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Passing information from Windchill to ThingWorx mashup

In previous article ”How to embed ThingWorx Mashups in Windchill” we covered the basics of the integration process. Now we are going one step further. In this article we will learn how Windchill platform and our embedded ThingWorx mashup can communicate and exchange information.
Estimated reading time: 5 min

If you followed the links from my previous article, you probably read the article “How to Embed ThingWorx mashups in Windchill”. While this is more detailed explanation of steps that needs to be done, there is one (two, actually) sentence that claims the following:

“In addition, the ThingWorxController handles giving the mashup the oid and ContainerOid as URL parameters (where applicable). The mashup would then have to make the necessary calls (using Windchill REST services) to acquire any additional data that is necessary for displaying the mashup. For more information about mashups, see the ThingWorx Help Center. Currently it is not supported to pass additional parameters to the mashup via the action URL.”

So, where are those parameters and how to access them? If you attended one of the PTC courses in relation to Windchill platform customization, you were probably introduced with logic how Windchill handles the folder navigation, data navigation and what is the logic behind it from the software platform perspective.

If you take a better look to the URL itself while you are navigating through the Windchill you will notice that there are always additional parameters passed to the platform via URL.


Screenshoot 1 – URL Parameters

Very short explanation:

By introducing and utilizing URL parameters in Windchill platform, system enables web pages to customize and support different views (and their amount) based on parameters values. URL parameters are dynamical values, thus amount of flexibility that can be exploited and applied on the page with different views is huge. URL parameters also have a significant role in REST API calls, but this is topic for some other article.

Back to our topic …

In our example, we have the following parameters (URL parameters are usually after question mark in URL string):


For us, in most of the cases we will be interested in following parameter:


Or to be more precise:

oid= VR:wt.part.WTPart:129319 - %3A is URL Encoding for ":"

In the sentence that I mentioned above it is written:

“The ThingWorxController handles giving the mashup the oid and ContainerOid as URL parameters (where applicable).”

Let us verify that. Fire up the ThingWorx, open the mashup and let us add two more labels, one with the text “oid value from Windchill” and the other one as a location where we present the actual value.

We also need to create mashup parameter and name it with the same name as URL parameter, oid, and bind the parameter with second label that we created.



Screenshot 2, 3, 4 – Preparing mashup

If we save the mashup, click “View Mashup” and add URL parameter oid with some arbitrary value, we can see that the value is indeed passed to ThingWorx mashup automatically.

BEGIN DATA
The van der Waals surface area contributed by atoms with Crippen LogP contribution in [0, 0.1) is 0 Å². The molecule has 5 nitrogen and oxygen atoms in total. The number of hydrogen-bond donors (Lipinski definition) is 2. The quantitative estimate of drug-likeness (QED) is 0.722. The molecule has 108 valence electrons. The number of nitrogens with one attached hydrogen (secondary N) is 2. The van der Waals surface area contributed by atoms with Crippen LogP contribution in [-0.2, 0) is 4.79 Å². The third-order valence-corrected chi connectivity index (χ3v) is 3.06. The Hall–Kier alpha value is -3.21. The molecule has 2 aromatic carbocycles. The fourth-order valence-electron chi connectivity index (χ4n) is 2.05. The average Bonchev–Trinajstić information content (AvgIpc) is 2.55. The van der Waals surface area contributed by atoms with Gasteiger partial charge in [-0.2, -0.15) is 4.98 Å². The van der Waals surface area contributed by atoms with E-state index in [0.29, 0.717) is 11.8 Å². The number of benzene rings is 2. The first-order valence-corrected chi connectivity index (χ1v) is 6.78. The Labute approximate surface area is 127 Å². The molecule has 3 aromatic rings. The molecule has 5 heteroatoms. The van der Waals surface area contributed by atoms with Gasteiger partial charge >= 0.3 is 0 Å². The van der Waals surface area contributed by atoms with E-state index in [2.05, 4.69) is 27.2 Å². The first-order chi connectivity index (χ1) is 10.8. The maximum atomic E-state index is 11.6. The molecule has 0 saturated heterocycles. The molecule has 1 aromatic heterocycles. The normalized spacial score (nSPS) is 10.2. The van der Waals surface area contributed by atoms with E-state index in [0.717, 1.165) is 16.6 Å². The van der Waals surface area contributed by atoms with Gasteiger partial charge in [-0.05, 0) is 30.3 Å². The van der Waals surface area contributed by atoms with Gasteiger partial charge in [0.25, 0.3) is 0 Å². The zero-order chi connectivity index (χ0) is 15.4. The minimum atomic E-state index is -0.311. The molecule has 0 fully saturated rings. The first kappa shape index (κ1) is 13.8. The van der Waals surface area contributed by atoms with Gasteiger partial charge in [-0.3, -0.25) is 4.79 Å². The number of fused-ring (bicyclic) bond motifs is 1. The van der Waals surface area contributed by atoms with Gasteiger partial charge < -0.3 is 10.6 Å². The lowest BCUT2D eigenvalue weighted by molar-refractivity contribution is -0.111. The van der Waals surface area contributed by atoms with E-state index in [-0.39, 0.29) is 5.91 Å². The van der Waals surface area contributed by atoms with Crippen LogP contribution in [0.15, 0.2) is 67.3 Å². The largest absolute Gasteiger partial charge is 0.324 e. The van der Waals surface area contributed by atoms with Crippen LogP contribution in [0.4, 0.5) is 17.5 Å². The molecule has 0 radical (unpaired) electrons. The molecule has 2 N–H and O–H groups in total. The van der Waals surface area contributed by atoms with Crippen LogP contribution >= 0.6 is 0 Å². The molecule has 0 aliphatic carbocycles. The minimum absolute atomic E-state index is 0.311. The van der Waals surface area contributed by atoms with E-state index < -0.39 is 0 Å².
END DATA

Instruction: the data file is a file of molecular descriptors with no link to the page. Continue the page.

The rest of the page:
Screenshot 5 – Mashup test

And if we open the Windchill and examine our custom ThingWorx action that we embedded into, we do see the real oid value that is passed to ThingWorx via URL parameter.


Screenshot 6 – Mashup in Windchill

The result

Now, what can be done with this value? What we get from Windchill is actually part Version ID (the last part version, to be precise) and we can use this ID to query Windchill for more info via ODATA API interface or utilizing directly integration run-time.

If we query via ODATA API, we can use the following API call:


and using the proper authorization in a form of username and password, we are getting the following response (JSON):


“@odata.context”: “https://xxx.yyy.xy/Windchill/servlet/odata/v3/ProdMgmt/$metadata#Parts”,

“CreatedOn”: “2018-11-23T19:38:20Z”,

“ID”: “OR:wt.part.WTPart:129320”,

“LastModified”: “2018-11-23T19:38:20Z”,

“AlternateNumber”: null,

“AssemblyMode”: {

“Value”: “separable”,

“Display”: “Separable”


“BOMType”: null,

“CabinetName”: “Default”,

“ChangeStatus”: null,

“CheckOutStatus”: “”,

“CheckoutState”: “Checked in”,

“Comments”: null,

“ConfigurableModule”: {

“Value”: “standard”,

“Display”: “No”


“CreatedBy”: “Site, Administrator”,

“DefaultTraceCode”: {

“Value”: “0”,

“Display”: “Untraced”


“DefaultUnit”: {

“Value”: “ea”,

“Display”: “each”


“EndItem”: false,

“FolderLocation”: “/ProductView Demo”,

“FolderName”: null,

“GatheringPart”: false,

“GeneralStatus”: null,

“Identity”: “Part – PV000002, ProEngine, A.1 (Design)”,

“Latest”: true,

“LifeCycleTemplateName”: “Basic”,

“MaterialNumber”: null,

“ModifiedBy”: “Site, Administrator”,

“Name”: “ProEngine”,

“Number”: “PV000002”,

“ObjectType”: “Part”,

“OrganizationReference”: “{“type”:”text”}”,

“PhantomManufacturingPart”: false,

“Revision”: “A”,

“ShareStatus”: null,

“Source”: {

“Value”: “make”,

“Display”: “Make”


“State”: {

“Value”: “INWORK”,

“Display”: “In Work”


“Supersedes”: null,

“TypeIcon”: {

“Path”: “https://xxx.yyy.xy/Windchill/wtcore/images/part.gif”,

“Tooltip”: “Part”


“Version”: “A.1 (Design)”,

“VersionID”: “VR:wt.part.WTPart:129319”,

“View”: “Design”


And from here, we can further utilize the other ODATA API calls to build interface that can improve Windchill as a platform or build our custom solutions.

That is all for today. Stay tuned for more.

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